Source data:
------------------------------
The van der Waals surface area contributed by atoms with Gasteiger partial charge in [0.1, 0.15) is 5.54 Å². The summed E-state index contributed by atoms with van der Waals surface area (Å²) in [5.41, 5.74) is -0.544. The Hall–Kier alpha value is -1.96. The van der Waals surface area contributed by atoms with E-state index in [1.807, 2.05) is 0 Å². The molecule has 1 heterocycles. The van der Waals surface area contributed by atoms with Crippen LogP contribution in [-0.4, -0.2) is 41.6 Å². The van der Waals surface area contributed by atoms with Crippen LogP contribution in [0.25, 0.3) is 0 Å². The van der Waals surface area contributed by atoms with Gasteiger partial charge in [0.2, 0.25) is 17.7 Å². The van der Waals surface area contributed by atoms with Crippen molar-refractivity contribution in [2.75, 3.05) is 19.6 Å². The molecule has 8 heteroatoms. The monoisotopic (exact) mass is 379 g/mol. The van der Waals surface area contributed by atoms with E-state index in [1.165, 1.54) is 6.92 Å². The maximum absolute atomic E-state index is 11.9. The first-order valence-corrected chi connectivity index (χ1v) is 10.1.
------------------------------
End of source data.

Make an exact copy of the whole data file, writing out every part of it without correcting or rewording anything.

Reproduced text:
The van der Waals surface area contributed by atoms with Gasteiger partial charge in [0.1, 0.15) is 5.54 Å². The summed E-state index contributed by atoms with van der Waals surface area (Å²) in [5.41, 5.74) is -0.544. The Hall–Kier alpha value is -1.96. The van der Waals surface area contributed by atoms with E-state index in [1.807, 2.05) is 0 Å². The molecule has 1 heterocycles. The van der Waals surface area contributed by atoms with Crippen LogP contribution in [-0.4, -0.2) is 41.6 Å². The van der Waals surface area contributed by atoms with Crippen LogP contribution in [0.25, 0.3) is 0 Å². The van der Waals surface area contributed by atoms with Gasteiger partial charge in [0.2, 0.25) is 17.7 Å². The van der Waals surface area contributed by atoms with Crippen molar-refractivity contribution in [2.75, 3.05) is 19.6 Å². The molecule has 8 heteroatoms. The monoisotopic (exact) mass is 379 g/mol. The van der Waals surface area contributed by atoms with E-state index in [1.165, 1.54) is 6.92 Å². The maximum absolute atomic E-state index is 11.9. The first-order valence-corrected chi connectivity index (χ1v) is 10.1.